Latvia equates Stalinism and Nazism
The Museum of Occupation of Latvia complains it does not have enough space for all its exhibits. Especially now that the country's parliament has passed a new law to recognize the common legacy of Nazism and Stalinism and to commemorate their victims on the same day.
It's something the museum had long been calling for and now it feels officially justified in putting the portraits of Hitler and Stalin together.
“The countries at that time were both totalitarian, there was only one party ruling in each of the countries. There was no freedom of speech, nor freedom of thought. There were severe repressions,” explains Danute Dura from the Museum of Occupation of Latvia.
Anti-fascists in Latvia condemn the new law as outrageous, calling it a pure rewriting of history. They say it is part of a broader confusion over the legacy of World War Two.
RT caught up with Eduard Goncharov from the Latvian Anti-Fascist Committee at a military cemetery in Riga.
“European diplomats and the President of Latvia come to the cemetery on state holidays. The most dreadful thing about this place is that two central tombs belong to the chief of the SS-division, like that of colonel Weiss,” says Eduard pointing out at the place. “He was one of the organizers of the Holocaust and other mass murders. And now children in Latvia lay flowers on his tomb. We are fighting the idea, but we haven't succeeded yet.”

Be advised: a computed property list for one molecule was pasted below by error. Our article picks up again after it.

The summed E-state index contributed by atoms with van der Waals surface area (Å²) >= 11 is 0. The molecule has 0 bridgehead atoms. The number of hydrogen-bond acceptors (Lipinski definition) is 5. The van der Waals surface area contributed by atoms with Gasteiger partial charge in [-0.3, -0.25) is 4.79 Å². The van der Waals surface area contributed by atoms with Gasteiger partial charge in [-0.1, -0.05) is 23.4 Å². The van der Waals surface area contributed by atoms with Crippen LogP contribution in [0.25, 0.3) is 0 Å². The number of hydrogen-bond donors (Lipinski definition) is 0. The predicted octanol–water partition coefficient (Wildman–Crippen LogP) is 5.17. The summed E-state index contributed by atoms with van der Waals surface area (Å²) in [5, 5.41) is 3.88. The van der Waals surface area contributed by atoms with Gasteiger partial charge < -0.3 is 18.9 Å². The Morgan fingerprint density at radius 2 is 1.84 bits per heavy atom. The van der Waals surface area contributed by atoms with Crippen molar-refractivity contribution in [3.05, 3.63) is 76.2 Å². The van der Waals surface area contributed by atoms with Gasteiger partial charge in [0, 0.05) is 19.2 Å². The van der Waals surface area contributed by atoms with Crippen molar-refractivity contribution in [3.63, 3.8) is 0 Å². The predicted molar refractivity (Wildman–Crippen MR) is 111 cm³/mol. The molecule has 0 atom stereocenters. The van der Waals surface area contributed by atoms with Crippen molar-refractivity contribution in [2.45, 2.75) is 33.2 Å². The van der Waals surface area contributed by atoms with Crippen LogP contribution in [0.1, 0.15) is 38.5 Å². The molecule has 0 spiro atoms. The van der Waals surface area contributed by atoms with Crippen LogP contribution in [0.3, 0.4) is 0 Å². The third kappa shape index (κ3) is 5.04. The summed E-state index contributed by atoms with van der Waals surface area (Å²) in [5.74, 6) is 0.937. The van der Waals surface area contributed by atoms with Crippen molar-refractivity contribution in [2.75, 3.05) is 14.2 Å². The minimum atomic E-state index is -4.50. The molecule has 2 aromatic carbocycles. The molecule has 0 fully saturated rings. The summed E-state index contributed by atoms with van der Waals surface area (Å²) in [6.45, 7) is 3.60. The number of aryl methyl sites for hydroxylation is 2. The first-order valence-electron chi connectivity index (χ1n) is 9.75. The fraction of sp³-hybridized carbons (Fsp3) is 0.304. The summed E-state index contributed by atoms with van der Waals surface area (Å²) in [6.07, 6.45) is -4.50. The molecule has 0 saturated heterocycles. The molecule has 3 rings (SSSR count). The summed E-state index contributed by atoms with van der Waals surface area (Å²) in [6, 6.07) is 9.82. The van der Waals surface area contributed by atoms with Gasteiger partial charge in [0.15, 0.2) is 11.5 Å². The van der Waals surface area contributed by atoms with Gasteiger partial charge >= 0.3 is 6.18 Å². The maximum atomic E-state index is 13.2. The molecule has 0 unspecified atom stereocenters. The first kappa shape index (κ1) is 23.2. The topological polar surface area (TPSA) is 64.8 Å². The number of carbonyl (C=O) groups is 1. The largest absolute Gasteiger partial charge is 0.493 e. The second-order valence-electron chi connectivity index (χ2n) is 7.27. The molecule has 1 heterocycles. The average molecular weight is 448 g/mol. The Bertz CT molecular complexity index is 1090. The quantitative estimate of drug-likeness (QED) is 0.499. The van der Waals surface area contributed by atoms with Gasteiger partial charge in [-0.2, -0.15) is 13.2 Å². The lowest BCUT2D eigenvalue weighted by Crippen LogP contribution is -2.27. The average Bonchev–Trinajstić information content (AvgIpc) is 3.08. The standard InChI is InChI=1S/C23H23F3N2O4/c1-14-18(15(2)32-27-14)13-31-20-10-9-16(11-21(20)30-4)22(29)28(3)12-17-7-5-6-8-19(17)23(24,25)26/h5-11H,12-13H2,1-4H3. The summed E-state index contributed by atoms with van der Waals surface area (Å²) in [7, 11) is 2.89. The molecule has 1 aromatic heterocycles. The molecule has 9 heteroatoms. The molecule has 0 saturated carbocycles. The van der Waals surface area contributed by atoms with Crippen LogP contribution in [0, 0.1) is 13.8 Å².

It's not only in Latvia where anti-fascists are losing ground. No one has been punished in independent Lithuania, Latvia or Estonia for Holocaust crimes.
Meanwhile veterans of the Waffen SS-division – a former organ of the Nazi party – feel quite free to hold public gatherings which are funded by the state.
Eduard told RT about one such meeting in neighboring Estonia. An event he couldn’t attend as he, along with other antifascists, is blacklisted.
And indeed, on arrival in Estonia RT found on the morning of a seemingly peaceful gathering, two Russians had been arrested.
To get through to an SS-gathering, the RT crew avoided speaking Russian. The language is not welcome in Estonia. Modern books and the media say that just like the USSR, today's Russia presents a threat to the Baltic nation and youngsters learn this lesson quickly.
Unlike Estonians, those living in Latvia say they are not obsessed with winning anything back from Russia.
But the 23rd of August will be the moment of truth. Many fear that the new date on the calendar will lead to fierce clashes between the two ethnic communities which so far have been living peacefully side by side.